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FIDL example: Calculator

This Calculator example shows how to construct a FIDL protocol with bare-minimum functionality. You will build on this example by modifying the methods to potentially return errors, composing a FIDL protocol with another, and showing usage of other primitives.

Getting started

In this example, you will create a basic calculator server & client which shows the fundamental setup needed to first define and then serve and consume a FIDL protocol.

First, you will define the interface definitions and test harness. The interface definition (the .fidl file itself) is the starting point for any new FIDL protocol. Additionally, the calculator includes the necessary CML and realm definitions to create a client-server pattern which can be used as project scaffolding for arbitrary implementations.

See below for the FIDL code:

FIDL

// Copyright 2022 The Fuchsia Authors. All rights reserved.
// Use of this source code is governed by a BSD-style license that can be
// found in the LICENSE file.

// The namespace for this FIDL protocol. This namespace is how both consumers (clients) and providers (servers) reference this protocol.
library examples.calculator.baseline;

// @discoverable indicates 'Calculator' is a protocol that will be served under the examples.calculator.baseline libarary namespace. https://fuchsia.dev/fuchsia-src/reference/fidl/language/attributes#discoverable . If @discoverable is missing, it will lead to a compile time error when trying to import the library.
@discoverable
// A limited-functionality calculator 'protocol' that adds and subtracts integers.
open protocol Calculator {
    // Takes as input a struct with two integers, and returns their sum: (a+b)=sum.  This method is infallible (no errors can be generated) as two int32's cannot overflow a result type of int64.
    flexible Add(struct {
        a int32;
        b int32;
    }) -> (struct {
        sum int64;
    });
    // Takes as input a struct with two integers, and returns their difference: (a-b)=difference.  This method is infallible (no errors can be generated) as two int32's cannot overflow a result type of int64.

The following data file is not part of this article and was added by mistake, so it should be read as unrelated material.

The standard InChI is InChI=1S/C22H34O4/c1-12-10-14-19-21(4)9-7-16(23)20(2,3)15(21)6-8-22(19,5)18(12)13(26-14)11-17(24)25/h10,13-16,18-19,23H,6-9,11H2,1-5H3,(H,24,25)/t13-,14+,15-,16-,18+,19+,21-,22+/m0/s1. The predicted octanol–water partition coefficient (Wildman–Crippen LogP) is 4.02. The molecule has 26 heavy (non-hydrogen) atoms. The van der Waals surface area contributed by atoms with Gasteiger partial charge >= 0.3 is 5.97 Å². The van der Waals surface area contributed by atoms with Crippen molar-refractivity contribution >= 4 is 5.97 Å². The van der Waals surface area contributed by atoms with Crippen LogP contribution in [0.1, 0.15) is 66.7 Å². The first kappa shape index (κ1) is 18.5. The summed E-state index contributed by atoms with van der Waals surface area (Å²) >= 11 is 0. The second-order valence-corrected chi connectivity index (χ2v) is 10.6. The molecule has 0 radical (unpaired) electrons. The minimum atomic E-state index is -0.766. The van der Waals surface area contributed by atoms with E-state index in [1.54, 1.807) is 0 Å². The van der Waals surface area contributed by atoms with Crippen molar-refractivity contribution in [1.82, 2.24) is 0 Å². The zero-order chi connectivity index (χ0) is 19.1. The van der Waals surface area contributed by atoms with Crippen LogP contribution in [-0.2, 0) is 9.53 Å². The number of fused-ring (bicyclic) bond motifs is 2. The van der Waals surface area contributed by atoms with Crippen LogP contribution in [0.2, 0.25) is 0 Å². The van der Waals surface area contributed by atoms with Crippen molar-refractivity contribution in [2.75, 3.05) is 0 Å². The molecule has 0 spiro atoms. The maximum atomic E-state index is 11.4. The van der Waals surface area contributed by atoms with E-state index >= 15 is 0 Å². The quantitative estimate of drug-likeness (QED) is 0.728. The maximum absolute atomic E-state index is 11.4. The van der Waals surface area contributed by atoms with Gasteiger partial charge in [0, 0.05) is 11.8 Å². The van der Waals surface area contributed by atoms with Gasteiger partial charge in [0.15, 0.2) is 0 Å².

flexible Subtract(struct {
        a int32;
        b int32;
    }) -> (struct {
        difference int64;
    });
};

CML

Client

// Copyright 2022 The Fuchsia Authors. All rights reserved.
// Use of this source code is governed by a BSD-style license that can be
// found in the LICENSE file.
{
    include: [ "syslog/client.shard.cml" ],
    program: {
        runner: "elf",
        binary: "bin/client_bin",
    },
    use: [
        { protocol: "examples.calculator.baseline.Calculator" },
    ],
    config: {},
}

Server

// Copyright 2022 The Fuchsia Authors. All rights reserved.
// Use of this source code is governed by a BSD-style license that can be
// found in the LICENSE file.
{
    include: [ "syslog/client.shard.cml" ],
    program: {
        runner: "elf",
        binary: "bin/server_bin",
    },
    capabilities: [
        { protocol: "examples.calculator.baseline.Calculator" },
    ],
    expose: [
        {
            protocol: "examples.calculator.baseline.Calculator",
            from: "self",
        },
    ],
}

Realm

// Copyright 2022 The Fuchsia Authors. All rights reserved.
// Use of this source code is governed by a BSD-style license that can be
// found in the LICENSE file.
{
    children: [
        {
            name: "client",
            url: "#meta/client.cm",
        },
        {
            name: "server",
            url: "#meta/server.cm",
        },
    ],
    offer: [
        // Route the protocol under test from the server to the client.
        {
            protocol: "examples.calculator.baseline.Calculator",
            from: "#server",
            to: "#client",
        },

        // Route logging support to all children.
        {
            protocol: "fuchsia.logger.LogSink",
            from: "parent",
            to: [
                "#client",
                "#server",
            ],
        },
    ],
}

Client and server implementations can then be written in any supported language:

Rust

Client

// TODO(fxbug.dev/111779): Rust implementation.

Server

// TODO(fxbug.dev/111779): Rust implementation.

C++ (Natural)

Client

// TODO(fxbug.dev/111779): C++ (Natural) implementation.

Server

// TODO(fxbug.dev/111779): C++ (Natural) implementation.

C++ (Wire)

Client

// TODO(fxbug.dev/111779): C++ (Wire) implementation.

Server

// TODO(fxbug.dev/111779): C++ (Wire) implementation.

HLCPP

Client

// TODO(fxbug.dev/111779): HLCPP implementation.

Server

// TODO(fxbug.dev/111779): HLCPP implementation.

Creating a FIDL protocol from the ground up as is shown in this example can be a more common scenario for certain developers, such as platform developers. However, other types of developers also benefit from learning how to construct a FIDL protocol even if they won't typically do so. This helps you learn how everything about FIDL fits together, including the syntax, grammar, language features, how to serve and consume a given FIDL protocol, and how the build system works. For next steps, the examples which follow this baseline show how to extend an existing FIDL protocol, which is expected to be a fairly common practice.

Improving the design

Each of the following sections explores one potential way that you could iterate on the original design. Rather than building on one another sequentially, each presents an independent way in which the base case presented above may be modified or improved.